• Pango will need a way to specify alternative text wrapping modes (so that it would be possible to emulate Silverlight's TextWrapping behavior). Apparently Owen and Behdad have already discussed the desire to have this sort of feature, so I'm looking forward to working with them on designing a suitable API.
  • A way to specify that font metrics should scale uniformly as the font size changes. Update: Behdad has notified me that this feature is actively being worked on and that I can enable it via CAIRO_HINT_METRICS_OFF.
  • The last thing that I can think of at the moment that Pango will need is a way to reset the Foreground brush for each run and each time each of those runs line-breaks. For example, the following screenshot consists of a single TextBlock with two Run elements which share their parent's font and foreground brush properties. This means that the prepare_run() virtual method for the subclassed PangoRenderer will need to know the extents of the next sub-run of text to be rendered so that it can properly setup the custom foreground brush.

In the meantime, having to write my own layout/rendering engine for text has taught me a lot more about text and fonts than I ever wanted to know and I'm continuing to learn more every day.

Update: With all of these custom changes that I'll need in order to move to Pango, I'm beginning to wonder if it's really worth it? The only thing that it could get me is the Unicode line-breaking logic, but the thing is... if I have to implement my own pluggable TextWrapping modes, then wouldn't I still essentially be implementing my own line-breaking logic? This makes me very sad :(


dudus said...

the correct phrase would be:

the quick brown fox jumped over the lazy dogs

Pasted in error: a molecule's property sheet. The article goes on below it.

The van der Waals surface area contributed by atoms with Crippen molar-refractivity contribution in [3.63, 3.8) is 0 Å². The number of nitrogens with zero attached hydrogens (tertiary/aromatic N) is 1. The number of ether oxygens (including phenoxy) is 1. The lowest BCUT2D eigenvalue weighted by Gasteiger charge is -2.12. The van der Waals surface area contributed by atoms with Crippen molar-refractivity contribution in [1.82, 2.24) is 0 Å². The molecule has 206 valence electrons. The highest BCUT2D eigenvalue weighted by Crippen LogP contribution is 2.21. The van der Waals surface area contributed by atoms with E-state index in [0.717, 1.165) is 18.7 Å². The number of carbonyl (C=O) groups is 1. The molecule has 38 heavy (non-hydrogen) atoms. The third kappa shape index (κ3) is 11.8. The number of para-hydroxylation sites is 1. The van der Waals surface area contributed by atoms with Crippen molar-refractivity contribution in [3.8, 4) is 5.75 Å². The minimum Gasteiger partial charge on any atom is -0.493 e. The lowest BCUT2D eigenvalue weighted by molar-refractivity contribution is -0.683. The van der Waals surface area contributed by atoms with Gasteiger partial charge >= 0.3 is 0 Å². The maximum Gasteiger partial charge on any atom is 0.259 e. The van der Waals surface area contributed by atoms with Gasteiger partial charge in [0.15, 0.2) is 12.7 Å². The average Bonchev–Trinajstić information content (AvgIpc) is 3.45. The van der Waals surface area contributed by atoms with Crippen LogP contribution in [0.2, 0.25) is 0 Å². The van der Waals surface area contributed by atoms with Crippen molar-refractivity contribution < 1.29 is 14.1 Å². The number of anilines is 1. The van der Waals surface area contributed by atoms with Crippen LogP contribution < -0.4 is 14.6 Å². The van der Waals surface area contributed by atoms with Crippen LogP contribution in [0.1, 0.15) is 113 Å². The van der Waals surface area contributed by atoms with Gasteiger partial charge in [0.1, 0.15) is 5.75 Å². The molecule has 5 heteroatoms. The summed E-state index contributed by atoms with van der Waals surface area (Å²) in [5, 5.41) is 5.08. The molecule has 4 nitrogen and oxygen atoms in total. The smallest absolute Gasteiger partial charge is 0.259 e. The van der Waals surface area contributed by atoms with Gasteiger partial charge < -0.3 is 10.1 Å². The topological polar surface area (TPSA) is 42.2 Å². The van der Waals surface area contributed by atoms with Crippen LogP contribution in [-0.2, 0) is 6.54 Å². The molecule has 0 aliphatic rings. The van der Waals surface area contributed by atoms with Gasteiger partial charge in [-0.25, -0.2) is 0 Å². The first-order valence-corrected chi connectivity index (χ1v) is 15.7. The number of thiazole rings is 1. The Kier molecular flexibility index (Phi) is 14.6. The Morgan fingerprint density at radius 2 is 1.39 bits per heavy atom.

This is a sentence that contain all a-z characters.

But this is irrelevant.

Good work with moonlight

Sean said...

The reason text jumps is not so much because of hinting as because of how freetype does hinting. It's doing it wrong - or more accurately, it's optimized for a use-case other than "correct layout."

This is a huge article covering this - I'd assume you've read it, but maybe you've missed it.

Emmanuel said...


I've faced the scaling of hinted font issue when working on the gnumeric graph engine, and solved it by not changing the font size, but just use a different cairo scale.

It's not a perfect solution, since the character are not nicely spaced, but at least the graph layout doesn't change when changing the zoom factor.

If you want to see how it behaves, open a recent gnumeric (1.8.x), create a graph with some text, then resize the guru window.

But what we really want is something that's described in Owen Taylor's Grid Fitting document:

Anonymous said...

Freetype only does what you tell it to do. You can just as well disable hinting and then try to compare the results.

I think it would actually be in the interest of the general public to improve Pango to be more versatile, even if this is not trivial. Best to keep efforts concentrated.

Marius Gedminas said...

Is line-breaking logic really the only thing you'd gain from using Pango? What about supporting right-to-left languages or complex scripts like Arabic or Devangari?

On the matter of additional break points between runs, wouldn't inserting U+200B ZERO WIDTH SPACE do what you want?

Anonymous said...

YES IT IS WORTH, if you consider being part of our community: Implementing that features in Moonlight benefits only Moonlight. Pushing that features to Pango benefits the entire community.


Anonymous said...

Hmm, But hinting disabled (as Moonlight on the screenshot), some letters look _really_ clumsy.

That's not good....

Isn't there a midway?

Isak said...

Regarding font readability during animations..

I don't know if it's just on my hardware, but I think microsoft is actually "cheating" during animations in WPF.